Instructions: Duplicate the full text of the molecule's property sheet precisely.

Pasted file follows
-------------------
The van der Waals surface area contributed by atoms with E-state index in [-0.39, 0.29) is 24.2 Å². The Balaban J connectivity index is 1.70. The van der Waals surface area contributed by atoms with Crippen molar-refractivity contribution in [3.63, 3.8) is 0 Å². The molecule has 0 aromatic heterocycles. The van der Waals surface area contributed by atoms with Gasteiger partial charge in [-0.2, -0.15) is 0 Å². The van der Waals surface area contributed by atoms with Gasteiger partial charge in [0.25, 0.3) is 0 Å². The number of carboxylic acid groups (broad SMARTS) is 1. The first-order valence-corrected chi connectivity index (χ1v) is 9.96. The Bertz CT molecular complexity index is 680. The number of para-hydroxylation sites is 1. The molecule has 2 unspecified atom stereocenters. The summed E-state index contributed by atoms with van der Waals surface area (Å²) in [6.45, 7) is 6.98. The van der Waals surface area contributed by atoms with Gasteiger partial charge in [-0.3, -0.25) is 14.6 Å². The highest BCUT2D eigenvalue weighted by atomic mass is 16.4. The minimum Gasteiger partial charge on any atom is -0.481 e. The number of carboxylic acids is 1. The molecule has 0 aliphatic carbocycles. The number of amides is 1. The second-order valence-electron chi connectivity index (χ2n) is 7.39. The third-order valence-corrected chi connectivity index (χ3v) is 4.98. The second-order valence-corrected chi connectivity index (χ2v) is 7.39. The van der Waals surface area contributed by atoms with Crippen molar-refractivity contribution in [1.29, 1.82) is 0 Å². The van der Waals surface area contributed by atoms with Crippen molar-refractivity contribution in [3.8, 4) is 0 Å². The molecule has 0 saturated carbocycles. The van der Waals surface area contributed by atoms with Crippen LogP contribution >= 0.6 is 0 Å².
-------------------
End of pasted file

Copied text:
The van der Waals surface area contributed by atoms with E-state index in [-0.39, 0.29) is 24.2 Å². The Balaban J connectivity index is 1.70. The van der Waals surface area contributed by atoms with Crippen molar-refractivity contribution in [3.63, 3.8) is 0 Å². The molecule has 0 aromatic heterocycles. The van der Waals surface area contributed by atoms with Gasteiger partial charge in [-0.2, -0.15) is 0 Å². The van der Waals surface area contributed by atoms with Gasteiger partial charge in [0.25, 0.3) is 0 Å². The number of carboxylic acid groups (broad SMARTS) is 1. The first-order valence-corrected chi connectivity index (χ1v) is 9.96. The Bertz CT molecular complexity index is 680. The number of para-hydroxylation sites is 1. The molecule has 2 unspecified atom stereocenters. The summed E-state index contributed by atoms with van der Waals surface area (Å²) in [6.45, 7) is 6.98. The van der Waals surface area contributed by atoms with Gasteiger partial charge in [-0.3, -0.25) is 14.6 Å². The highest BCUT2D eigenvalue weighted by atomic mass is 16.4. The minimum Gasteiger partial charge on any atom is -0.481 e. The number of carboxylic acids is 1. The molecule has 0 aliphatic carbocycles. The number of amides is 1. The second-order valence-electron chi connectivity index (χ2n) is 7.39. The third-order valence-corrected chi connectivity index (χ3v) is 4.98. The second-order valence-corrected chi connectivity index (χ2v) is 7.39. The van der Waals surface area contributed by atoms with Crippen molar-refractivity contribution in [1.29, 1.82) is 0 Å². The van der Waals surface area contributed by atoms with Crippen molar-refractivity contribution in [3.8, 4) is 0 Å². The molecule has 0 saturated carbocycles. The van der Waals surface area contributed by atoms with Crippen LogP contribution >= 0.6 is 0 Å².